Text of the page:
Valuing formative assessment in the high school classroom

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University of New Brunswick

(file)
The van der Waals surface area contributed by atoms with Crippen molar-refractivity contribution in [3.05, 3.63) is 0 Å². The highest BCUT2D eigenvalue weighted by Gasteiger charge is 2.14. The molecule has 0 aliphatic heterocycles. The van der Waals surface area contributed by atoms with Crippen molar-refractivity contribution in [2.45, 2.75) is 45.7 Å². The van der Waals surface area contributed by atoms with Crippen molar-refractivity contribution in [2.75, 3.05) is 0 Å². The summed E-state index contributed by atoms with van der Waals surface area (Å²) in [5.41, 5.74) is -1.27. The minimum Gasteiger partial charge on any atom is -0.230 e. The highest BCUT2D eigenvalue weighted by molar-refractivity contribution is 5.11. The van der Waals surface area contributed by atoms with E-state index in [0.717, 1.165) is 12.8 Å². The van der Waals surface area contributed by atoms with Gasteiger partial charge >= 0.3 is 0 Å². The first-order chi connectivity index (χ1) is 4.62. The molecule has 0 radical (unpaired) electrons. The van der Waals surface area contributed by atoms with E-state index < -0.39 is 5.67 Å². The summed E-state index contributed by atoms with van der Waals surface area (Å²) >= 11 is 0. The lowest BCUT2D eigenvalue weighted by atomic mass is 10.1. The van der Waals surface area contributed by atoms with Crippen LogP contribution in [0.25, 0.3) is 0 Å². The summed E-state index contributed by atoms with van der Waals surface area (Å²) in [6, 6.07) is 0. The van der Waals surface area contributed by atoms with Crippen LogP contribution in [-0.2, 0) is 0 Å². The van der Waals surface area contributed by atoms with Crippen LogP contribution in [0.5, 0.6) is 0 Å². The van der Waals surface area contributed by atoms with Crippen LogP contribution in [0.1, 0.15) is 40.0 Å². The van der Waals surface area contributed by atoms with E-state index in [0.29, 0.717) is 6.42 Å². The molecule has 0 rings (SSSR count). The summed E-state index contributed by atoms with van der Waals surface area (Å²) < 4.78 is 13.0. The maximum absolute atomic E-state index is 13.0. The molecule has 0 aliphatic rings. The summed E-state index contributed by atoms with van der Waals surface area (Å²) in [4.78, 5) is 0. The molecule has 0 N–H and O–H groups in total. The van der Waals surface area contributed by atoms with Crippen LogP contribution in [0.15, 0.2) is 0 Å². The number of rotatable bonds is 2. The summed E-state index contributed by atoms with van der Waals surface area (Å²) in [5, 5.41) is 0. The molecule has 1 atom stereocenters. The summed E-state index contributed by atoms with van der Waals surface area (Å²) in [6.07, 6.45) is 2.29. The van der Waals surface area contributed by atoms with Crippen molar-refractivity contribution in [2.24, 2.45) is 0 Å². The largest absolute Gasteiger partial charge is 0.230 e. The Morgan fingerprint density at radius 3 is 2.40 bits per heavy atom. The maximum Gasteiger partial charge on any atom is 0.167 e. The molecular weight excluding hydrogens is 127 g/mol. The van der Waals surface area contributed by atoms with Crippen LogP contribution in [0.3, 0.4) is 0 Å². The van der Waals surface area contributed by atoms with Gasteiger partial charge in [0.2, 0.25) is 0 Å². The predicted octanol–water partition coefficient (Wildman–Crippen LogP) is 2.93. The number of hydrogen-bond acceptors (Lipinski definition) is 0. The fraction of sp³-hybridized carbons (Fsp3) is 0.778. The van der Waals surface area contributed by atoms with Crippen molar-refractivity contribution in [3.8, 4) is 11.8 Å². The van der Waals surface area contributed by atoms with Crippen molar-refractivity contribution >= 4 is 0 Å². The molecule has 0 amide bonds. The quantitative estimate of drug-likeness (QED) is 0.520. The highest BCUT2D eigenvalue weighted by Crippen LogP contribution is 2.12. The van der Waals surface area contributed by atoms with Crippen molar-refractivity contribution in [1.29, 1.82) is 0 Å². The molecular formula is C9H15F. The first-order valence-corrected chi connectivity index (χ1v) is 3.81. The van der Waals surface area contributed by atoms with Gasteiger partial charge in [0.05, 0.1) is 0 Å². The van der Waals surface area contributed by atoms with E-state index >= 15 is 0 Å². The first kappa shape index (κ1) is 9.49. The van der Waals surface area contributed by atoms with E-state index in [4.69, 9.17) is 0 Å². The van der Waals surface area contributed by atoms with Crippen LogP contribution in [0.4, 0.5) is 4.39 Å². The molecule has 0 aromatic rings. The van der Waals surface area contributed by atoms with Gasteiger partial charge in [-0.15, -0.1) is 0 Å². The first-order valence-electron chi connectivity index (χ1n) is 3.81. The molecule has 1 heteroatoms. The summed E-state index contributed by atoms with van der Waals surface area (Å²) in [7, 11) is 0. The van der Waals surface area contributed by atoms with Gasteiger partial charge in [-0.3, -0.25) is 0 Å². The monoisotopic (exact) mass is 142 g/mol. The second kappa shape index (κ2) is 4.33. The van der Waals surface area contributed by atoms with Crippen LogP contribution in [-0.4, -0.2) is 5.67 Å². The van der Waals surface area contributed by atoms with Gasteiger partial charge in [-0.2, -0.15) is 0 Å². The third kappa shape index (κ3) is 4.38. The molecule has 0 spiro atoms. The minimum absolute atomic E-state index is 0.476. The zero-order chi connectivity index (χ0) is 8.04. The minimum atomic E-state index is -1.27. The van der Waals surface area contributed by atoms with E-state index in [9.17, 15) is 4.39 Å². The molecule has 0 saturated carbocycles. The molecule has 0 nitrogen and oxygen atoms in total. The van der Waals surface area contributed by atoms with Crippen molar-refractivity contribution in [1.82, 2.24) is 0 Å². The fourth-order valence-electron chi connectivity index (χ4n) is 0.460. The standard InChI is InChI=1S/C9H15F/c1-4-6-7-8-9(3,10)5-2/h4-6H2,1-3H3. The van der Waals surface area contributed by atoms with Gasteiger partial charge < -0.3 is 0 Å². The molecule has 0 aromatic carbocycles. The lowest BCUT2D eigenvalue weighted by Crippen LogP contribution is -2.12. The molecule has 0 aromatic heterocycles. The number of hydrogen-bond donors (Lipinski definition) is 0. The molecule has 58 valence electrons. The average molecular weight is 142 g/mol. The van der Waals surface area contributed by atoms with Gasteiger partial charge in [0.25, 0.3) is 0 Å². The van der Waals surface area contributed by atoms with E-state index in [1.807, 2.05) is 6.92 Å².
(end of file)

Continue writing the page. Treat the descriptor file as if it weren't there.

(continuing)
Despite a multitude of evidence that suggests formative assessment is valuable to both student and teacher learning, research indicates this practice has not yet become routine in the high school classroom culture. The traditional high school environment of teaching, testing and moving on is not supported by research, and is actually disputed by many (Kohn, 1999; Muncer, 2006). This report has been motivated by reputable and comprehensive research conducted by Brookhart (2011), Leahy, Shepard and Stiggins (2001, 2002, 2009), and Black and Wiliam (1998, 2011). Undeniably, though, it was the landmark article by Black and Wiliam, Inside the Black Box: Raising Standards through Classroom Assessment (1998) which identified the correlation between effective formative assessment and student achievement that motivated professional development in formative assessment for and of learning. In their research, Black and Wiliam (1998) point to the use of formative assessment in classroom practices as being essential to increasing achievement among students. In addition, formative assessment “. . .within the reach of all teachers, can contribute substantially to raising standards. . .” (p. 146). I was intrigued by the suggestion that all teachers have the ability to use formative assessment, and wanted to know more about how this would look in a secondary classroom, especially high school English Language Arts. The aim of this research project, Valuing Formative Assessment in the High School Classroom, does not include finding one definitive answer, but to initiate and/or expand the dialogue on formative assessment practices at the High School.